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Actually Kyrgyzstan is one of the big success stories in Central Asia. It
would probably be far easier than ever before.
Don't bet on it. The _Longisquama_ fossils were recovered from Osh Province
in the southwestern tip of the Kyrgyz Republic (nee Kyrgyzstan). Although
the Kyrgyz Republic as a whole is a lot more stable than some of its
neighboring former Soviet Republics, the same cannot be said for its
southwestern portion. This part of the Kyrgyz Republic borders both
Tajikistan and Uzbekistan, and Islamic rebels from the former have been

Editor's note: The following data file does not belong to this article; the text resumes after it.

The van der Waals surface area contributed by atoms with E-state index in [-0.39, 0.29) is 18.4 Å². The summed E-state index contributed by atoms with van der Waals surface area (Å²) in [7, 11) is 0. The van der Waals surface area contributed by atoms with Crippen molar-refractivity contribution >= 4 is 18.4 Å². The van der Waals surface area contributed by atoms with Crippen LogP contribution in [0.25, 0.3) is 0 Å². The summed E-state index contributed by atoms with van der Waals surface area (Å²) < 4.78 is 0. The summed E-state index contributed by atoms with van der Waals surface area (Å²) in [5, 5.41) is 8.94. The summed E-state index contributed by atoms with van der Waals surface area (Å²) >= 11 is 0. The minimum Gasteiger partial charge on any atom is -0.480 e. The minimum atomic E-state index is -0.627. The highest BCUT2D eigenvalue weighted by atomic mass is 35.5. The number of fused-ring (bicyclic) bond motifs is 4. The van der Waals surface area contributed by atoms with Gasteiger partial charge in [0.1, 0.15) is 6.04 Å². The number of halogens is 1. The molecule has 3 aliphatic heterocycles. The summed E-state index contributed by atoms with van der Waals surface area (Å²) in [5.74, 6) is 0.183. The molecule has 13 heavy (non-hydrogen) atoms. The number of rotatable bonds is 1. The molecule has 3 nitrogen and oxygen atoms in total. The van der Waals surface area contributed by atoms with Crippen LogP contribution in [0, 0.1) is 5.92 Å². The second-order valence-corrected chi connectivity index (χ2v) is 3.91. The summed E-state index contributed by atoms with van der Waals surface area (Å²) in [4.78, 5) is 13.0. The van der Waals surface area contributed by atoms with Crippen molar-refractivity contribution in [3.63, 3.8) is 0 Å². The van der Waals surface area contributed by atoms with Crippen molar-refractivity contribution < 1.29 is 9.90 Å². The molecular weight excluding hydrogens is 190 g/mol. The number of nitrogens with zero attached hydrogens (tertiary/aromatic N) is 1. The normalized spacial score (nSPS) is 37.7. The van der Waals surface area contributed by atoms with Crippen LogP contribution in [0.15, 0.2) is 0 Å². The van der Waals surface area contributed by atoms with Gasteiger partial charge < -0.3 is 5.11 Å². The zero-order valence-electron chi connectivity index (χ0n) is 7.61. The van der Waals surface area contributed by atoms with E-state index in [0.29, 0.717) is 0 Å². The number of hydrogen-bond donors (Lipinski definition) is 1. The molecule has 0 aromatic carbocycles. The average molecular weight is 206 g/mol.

using it to gain entry into the latter, so they can stir up trouble. Last
year four Japanese geologists were taken hostage (they were later released).
I can't see too many paleontologists rushing into this remote part of
Central Asia any time soon.
A shame. Reading Michael Novacek's _Dinosaurs of the Flaming Cliffs_ (1996)
really brought home to me just how important political considerations are in
organizing a paleo expedition. One of the reasons the AMNH is trying to
send an expedition to Mongolia *every* season is that they want to excavate
as much as possible in case the Mongolian economy (and with it the entire
political system of the country) goes belly-up, shutting the window of
opportunity once gain. Look at the Tendaguru Beds. Although there's been a
bit of poking around since colonial times, these beds are effectively
off-limits due to the political situation in Tanzania.
As I said: a shame.
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